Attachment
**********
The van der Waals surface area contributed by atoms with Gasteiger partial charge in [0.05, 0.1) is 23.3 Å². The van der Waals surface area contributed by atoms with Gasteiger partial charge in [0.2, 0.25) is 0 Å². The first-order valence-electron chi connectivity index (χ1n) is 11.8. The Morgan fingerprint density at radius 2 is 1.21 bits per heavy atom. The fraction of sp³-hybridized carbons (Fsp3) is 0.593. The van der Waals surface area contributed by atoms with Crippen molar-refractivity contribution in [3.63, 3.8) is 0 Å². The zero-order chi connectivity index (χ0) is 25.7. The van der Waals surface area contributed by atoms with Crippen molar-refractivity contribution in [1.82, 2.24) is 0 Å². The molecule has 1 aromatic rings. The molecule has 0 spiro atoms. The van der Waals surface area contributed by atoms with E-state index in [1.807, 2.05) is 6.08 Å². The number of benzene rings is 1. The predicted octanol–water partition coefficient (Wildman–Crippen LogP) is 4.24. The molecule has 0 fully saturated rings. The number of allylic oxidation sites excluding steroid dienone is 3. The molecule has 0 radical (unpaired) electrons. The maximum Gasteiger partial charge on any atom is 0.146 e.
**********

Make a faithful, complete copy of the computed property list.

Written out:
The van der Waals surface area contributed by atoms with Gasteiger partial charge in [0.05, 0.1) is 23.3 Å². The van der Waals surface area contributed by atoms with Gasteiger partial charge in [0.2, 0.25) is 0 Å². The first-order valence-electron chi connectivity index (χ1n) is 11.8. The Morgan fingerprint density at radius 2 is 1.21 bits per heavy atom. The fraction of sp³-hybridized carbons (Fsp3) is 0.593. The van der Waals surface area contributed by atoms with Crippen molar-refractivity contribution in [3.63, 3.8) is 0 Å². The zero-order chi connectivity index (χ0) is 25.7. The van der Waals surface area contributed by atoms with Crippen molar-refractivity contribution in [1.82, 2.24) is 0 Å². The molecule has 1 aromatic rings. The molecule has 0 spiro atoms. The van der Waals surface area contributed by atoms with E-state index in [1.807, 2.05) is 6.08 Å². The number of benzene rings is 1. The predicted octanol–water partition coefficient (Wildman–Crippen LogP) is 4.24. The molecule has 0 fully saturated rings. The number of allylic oxidation sites excluding steroid dienone is 3. The molecule has 0 radical (unpaired) electrons. The maximum Gasteiger partial charge on any atom is 0.146 e.